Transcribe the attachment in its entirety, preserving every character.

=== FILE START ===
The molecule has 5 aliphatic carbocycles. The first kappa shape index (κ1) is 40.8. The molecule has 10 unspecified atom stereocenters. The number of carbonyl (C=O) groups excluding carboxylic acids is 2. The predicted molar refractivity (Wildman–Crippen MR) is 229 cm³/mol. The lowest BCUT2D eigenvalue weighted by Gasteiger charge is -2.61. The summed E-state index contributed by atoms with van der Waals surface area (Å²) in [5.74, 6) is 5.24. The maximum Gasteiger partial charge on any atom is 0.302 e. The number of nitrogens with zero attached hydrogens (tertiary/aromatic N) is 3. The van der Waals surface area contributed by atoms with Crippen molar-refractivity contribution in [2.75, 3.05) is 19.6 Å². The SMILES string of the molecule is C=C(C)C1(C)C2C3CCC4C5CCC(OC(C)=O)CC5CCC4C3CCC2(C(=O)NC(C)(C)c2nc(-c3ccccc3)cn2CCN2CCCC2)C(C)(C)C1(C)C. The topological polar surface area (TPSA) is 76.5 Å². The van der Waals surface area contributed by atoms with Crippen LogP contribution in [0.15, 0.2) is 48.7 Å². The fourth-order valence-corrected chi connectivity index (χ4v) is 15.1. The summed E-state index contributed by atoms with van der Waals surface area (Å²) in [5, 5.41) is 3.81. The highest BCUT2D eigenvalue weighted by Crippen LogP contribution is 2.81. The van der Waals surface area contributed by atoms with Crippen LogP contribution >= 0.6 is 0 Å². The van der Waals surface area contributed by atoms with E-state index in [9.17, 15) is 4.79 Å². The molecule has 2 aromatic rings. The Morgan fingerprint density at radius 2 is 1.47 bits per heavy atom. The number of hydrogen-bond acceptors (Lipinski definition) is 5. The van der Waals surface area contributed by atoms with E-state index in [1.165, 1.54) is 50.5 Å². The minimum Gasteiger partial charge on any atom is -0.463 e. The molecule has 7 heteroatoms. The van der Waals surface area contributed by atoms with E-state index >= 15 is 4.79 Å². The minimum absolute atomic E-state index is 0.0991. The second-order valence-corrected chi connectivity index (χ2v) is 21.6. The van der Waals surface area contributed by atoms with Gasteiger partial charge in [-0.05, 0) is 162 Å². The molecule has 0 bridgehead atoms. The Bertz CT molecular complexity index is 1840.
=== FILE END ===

The molecule has 5 aliphatic carbocycles. The first kappa shape index (κ1) is 40.8. The molecule has 10 unspecified atom stereocenters. The number of carbonyl (C=O) groups excluding carboxylic acids is 2. The predicted molar refractivity (Wildman–Crippen MR) is 229 cm³/mol. The lowest BCUT2D eigenvalue weighted by Gasteiger charge is -2.61. The summed E-state index contributed by atoms with van der Waals surface area (Å²) in [5.74, 6) is 5.24. The maximum Gasteiger partial charge on any atom is 0.302 e. The number of nitrogens with zero attached hydrogens (tertiary/aromatic N) is 3. The van der Waals surface area contributed by atoms with Crippen molar-refractivity contribution in [2.75, 3.05) is 19.6 Å². The SMILES string of the molecule is C=C(C)C1(C)C2C3CCC4C5CCC(OC(C)=O)CC5CCC4C3CCC2(C(=O)NC(C)(C)c2nc(-c3ccccc3)cn2CCN2CCCC2)C(C)(C)C1(C)C. The topological polar surface area (TPSA) is 76.5 Å². The van der Waals surface area contributed by atoms with Crippen LogP contribution in [0.15, 0.2) is 48.7 Å². The fourth-order valence-corrected chi connectivity index (χ4v) is 15.1. The summed E-state index contributed by atoms with van der Waals surface area (Å²) in [5, 5.41) is 3.81. The highest BCUT2D eigenvalue weighted by Crippen LogP contribution is 2.81. The van der Waals surface area contributed by atoms with Crippen LogP contribution >= 0.6 is 0 Å². The van der Waals surface area contributed by atoms with E-state index in [9.17, 15) is 4.79 Å². The molecule has 2 aromatic rings. The Morgan fingerprint density at radius 2 is 1.47 bits per heavy atom. The number of hydrogen-bond acceptors (Lipinski definition) is 5. The van der Waals surface area contributed by atoms with E-state index in [1.165, 1.54) is 50.5 Å². The minimum Gasteiger partial charge on any atom is -0.463 e. The molecule has 7 heteroatoms. The van der Waals surface area contributed by atoms with E-state index >= 15 is 4.79 Å². The minimum absolute atomic E-state index is 0.0991. The second-order valence-corrected chi connectivity index (χ2v) is 21.6. The van der Waals surface area contributed by atoms with Gasteiger partial charge in [-0.05, 0) is 162 Å². The molecule has 0 bridgehead atoms. The Bertz CT molecular complexity index is 1840.